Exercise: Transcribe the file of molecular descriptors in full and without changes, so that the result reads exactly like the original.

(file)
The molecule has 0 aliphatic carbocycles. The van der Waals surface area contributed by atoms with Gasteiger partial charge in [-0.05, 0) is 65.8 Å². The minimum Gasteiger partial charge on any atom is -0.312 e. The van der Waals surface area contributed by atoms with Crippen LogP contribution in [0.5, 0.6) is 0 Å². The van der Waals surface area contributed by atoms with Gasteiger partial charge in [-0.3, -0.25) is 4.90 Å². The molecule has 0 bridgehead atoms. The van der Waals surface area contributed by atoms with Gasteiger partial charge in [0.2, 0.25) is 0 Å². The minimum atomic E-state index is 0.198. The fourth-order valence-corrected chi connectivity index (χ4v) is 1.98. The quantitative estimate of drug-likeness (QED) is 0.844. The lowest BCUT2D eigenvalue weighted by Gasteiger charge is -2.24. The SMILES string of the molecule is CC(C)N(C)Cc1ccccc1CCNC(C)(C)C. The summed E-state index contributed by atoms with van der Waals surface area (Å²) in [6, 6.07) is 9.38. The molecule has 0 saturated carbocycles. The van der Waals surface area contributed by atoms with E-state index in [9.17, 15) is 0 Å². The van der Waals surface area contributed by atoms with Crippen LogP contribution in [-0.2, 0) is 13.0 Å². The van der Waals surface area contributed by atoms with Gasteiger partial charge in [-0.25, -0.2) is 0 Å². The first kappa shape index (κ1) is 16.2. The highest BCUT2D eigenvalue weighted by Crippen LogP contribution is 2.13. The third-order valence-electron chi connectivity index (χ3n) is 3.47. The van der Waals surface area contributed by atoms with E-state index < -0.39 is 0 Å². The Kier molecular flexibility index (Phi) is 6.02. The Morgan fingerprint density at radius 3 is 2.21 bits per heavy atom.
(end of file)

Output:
The molecule has 0 aliphatic carbocycles. The van der Waals surface area contributed by atoms with Gasteiger partial charge in [-0.05, 0) is 65.8 Å². The minimum Gasteiger partial charge on any atom is -0.312 e. The van der Waals surface area contributed by atoms with Crippen LogP contribution in [0.5, 0.6) is 0 Å². The van der Waals surface area contributed by atoms with Gasteiger partial charge in [-0.3, -0.25) is 4.90 Å². The molecule has 0 bridgehead atoms. The van der Waals surface area contributed by atoms with Gasteiger partial charge in [0.2, 0.25) is 0 Å². The minimum atomic E-state index is 0.198. The fourth-order valence-corrected chi connectivity index (χ4v) is 1.98. The quantitative estimate of drug-likeness (QED) is 0.844. The lowest BCUT2D eigenvalue weighted by Gasteiger charge is -2.24. The SMILES string of the molecule is CC(C)N(C)Cc1ccccc1CCNC(C)(C)C. The summed E-state index contributed by atoms with van der Waals surface area (Å²) in [6, 6.07) is 9.38. The molecule has 0 saturated carbocycles. The van der Waals surface area contributed by atoms with E-state index in [9.17, 15) is 0 Å². The van der Waals surface area contributed by atoms with Crippen LogP contribution in [-0.2, 0) is 13.0 Å². The van der Waals surface area contributed by atoms with Gasteiger partial charge in [-0.25, -0.2) is 0 Å². The first kappa shape index (κ1) is 16.2. The highest BCUT2D eigenvalue weighted by Crippen LogP contribution is 2.13. The third-order valence-electron chi connectivity index (χ3n) is 3.47. The van der Waals surface area contributed by atoms with E-state index < -0.39 is 0 Å². The Kier molecular flexibility index (Phi) is 6.02. The Morgan fingerprint density at radius 3 is 2.21 bits per heavy atom.